Brokerage

Don’t let anyone write agent safety off as a lost cause

Commentary: If everyone is on board, we can change the culture

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Since my August article on agent safety was published, the conversation on agent safety has unfortunately included the tragic loss of Beverly Carter, whose body was found in a shallow grave a few days after she was killed.

Sadly, the discourse on agent safety has yielded some voices who state that efforts to prevent such killings might be futile. “If a person is determined enough, we can’t stop them,” they say.

This puts a tragedy in the category of “occupational hazard.”

I refuse to accept that. While I will agree that we’ll never fully eliminate every single safety incident from occurring, we can drastically reduce attacks, thefts, harassment, and, yes, murders by a dramatic margin — if we have the guts to question an industry culture that hasn’t changed since the days of the rotary telephone.

Our occupational hazards should be lost sales, denied mortgages, bad home inspections and flat tires. Not death.

If three coal miners die on the job, it is front-page news and on the Sunday morning programs.

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If a taxi driver is shot dead by a bad fare, taxi drivers militantly band together to improve safety.

Our occupational hazards should be lost sales, denied mortgages, bad home inspections and flat tires. Not death."

A Western nurse contracts Ebola, and there is a call to quarantine off a continent.

Real estate agents die, and we shrug our shoulders. Realtor associations are silent. Thought leaders shrug their shoulders. Rank-and-file agents express doubt that we can change anything.

Are the lives of our wives and sisters worth as much as a coal miner’s or a taxi driver’s? We are dying out there, and nothing is going to happen until we do something about it. That doesn’t mean get scared. It means get smart.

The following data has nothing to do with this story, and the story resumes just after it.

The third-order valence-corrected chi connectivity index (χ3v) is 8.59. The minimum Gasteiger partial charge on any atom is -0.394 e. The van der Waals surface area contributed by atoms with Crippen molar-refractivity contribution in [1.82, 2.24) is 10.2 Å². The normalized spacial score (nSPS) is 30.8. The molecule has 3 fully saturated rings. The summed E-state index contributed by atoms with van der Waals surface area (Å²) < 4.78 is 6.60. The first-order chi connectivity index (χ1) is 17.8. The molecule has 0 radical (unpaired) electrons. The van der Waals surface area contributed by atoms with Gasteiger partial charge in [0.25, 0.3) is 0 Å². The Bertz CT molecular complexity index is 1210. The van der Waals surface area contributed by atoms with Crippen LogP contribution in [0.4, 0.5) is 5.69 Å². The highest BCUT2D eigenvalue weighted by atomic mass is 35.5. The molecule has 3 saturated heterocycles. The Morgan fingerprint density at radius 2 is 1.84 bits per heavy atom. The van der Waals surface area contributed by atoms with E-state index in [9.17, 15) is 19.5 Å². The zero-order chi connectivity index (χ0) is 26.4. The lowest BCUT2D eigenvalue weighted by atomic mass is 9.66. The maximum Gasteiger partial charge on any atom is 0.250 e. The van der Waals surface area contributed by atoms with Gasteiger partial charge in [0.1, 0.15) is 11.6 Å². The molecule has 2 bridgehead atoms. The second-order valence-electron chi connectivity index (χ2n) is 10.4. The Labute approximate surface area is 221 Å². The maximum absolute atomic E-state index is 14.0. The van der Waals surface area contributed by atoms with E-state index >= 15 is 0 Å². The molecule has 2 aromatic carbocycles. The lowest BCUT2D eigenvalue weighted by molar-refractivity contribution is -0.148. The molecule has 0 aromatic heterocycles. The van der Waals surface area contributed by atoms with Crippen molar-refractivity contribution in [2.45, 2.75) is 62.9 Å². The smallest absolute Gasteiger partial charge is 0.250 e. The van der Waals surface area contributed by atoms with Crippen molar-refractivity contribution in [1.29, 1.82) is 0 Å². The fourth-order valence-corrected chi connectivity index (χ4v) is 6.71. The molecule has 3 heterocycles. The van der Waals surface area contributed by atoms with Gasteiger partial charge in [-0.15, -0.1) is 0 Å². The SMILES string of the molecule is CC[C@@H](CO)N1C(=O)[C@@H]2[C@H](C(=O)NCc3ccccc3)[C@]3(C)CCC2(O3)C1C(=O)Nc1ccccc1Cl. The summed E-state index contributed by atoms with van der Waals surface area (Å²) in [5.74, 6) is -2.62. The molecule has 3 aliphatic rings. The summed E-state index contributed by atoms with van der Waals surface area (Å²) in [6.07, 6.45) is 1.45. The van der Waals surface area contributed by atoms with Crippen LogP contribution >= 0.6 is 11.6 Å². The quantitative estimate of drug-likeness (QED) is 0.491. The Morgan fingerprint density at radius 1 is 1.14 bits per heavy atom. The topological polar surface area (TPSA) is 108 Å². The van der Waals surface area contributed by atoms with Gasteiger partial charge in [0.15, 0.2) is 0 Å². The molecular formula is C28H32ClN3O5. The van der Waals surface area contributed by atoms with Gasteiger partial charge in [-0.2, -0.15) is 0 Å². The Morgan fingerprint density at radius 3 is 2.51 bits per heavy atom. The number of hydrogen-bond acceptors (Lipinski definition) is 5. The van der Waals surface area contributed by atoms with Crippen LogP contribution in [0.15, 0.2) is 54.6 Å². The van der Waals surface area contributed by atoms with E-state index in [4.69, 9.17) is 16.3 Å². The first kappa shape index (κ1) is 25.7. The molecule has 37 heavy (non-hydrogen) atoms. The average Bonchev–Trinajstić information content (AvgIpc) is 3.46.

Cultural transformation has to occur at every level of the industry.

Realtor associations, brokerages and our industry partners have to cooperate in educating both the agent population and the public as to why things need to change.

Agents have to act in a safer and less risky manner.

And the public has to understand why we institute what amounts to slightly different procedures.

I hold a unique position. I am a broker-owner, an MLS president and an advisory board member of a well-known syndicator.

I am therefore proposing a sweeping challenge to everyone I touch: an Agent Safety Project (agentsafetyproject.org) that will make everyone part of the solution.

  • I am calling on all brokerages, large and small, mom-and-pops to national banners, to institute pragmatic, sensible safety policies for their priceless human capital.
  • I am calling on all associations to make agent safety a mandatory part of their orientation and educational offering, and to promote it aggressively.
  • I am calling on our industry partners, especially those that connect us to the public, such as Zillow, Trulia and Move, to initiate clear and conspicuous consumer education, informing the public that agents have to identify and prequalify them before showing up to meet them for the first time at a listing. Of course, this point transcends safety — it is simply smart business, but it strikes at the heart of the matter.

Agents looking for a firm should consider safety policy as important as training and commission split.

Associations will foster far more goodwill among their members if they make safety a priority, and not just an elective course offered periodically.

And if the syndicators would partner up with us to educate the public on what needs to happen intelligently before looking at a home, that would be an absolute paradigm shift.

We will never be 100 percent safe. But we can be far safer than we are now and reduce not only the murders, but the attacks, home thefts of valuables and prescription drugs, and other security issues by having everyone collaborate.

Anyone within the sound of my voice who does not feel moved to respond to the call should ask themselves what environment they would want for their daughter, and act accordingly.

No one will do this for us. Those that we give our money — the associations, industry partners, and, yes, even our brokers through our commission splits — will only change the culture we have if we tell them to.

J. Philip Faranda (@JPhilipFaranda) is broker and owner of J. Philip Real Estate with offices in Briarcliff Manor and Pelham, New York. The author of the Westchester Real Estate Blog, he is 2014 president of the Hudson Gateway MLS, technology chair for the New York Association of Realtors, and a member of Zillow’s Agent Advisory Board. In 2013 he was a finalist for Inman’s Innovator of the Year.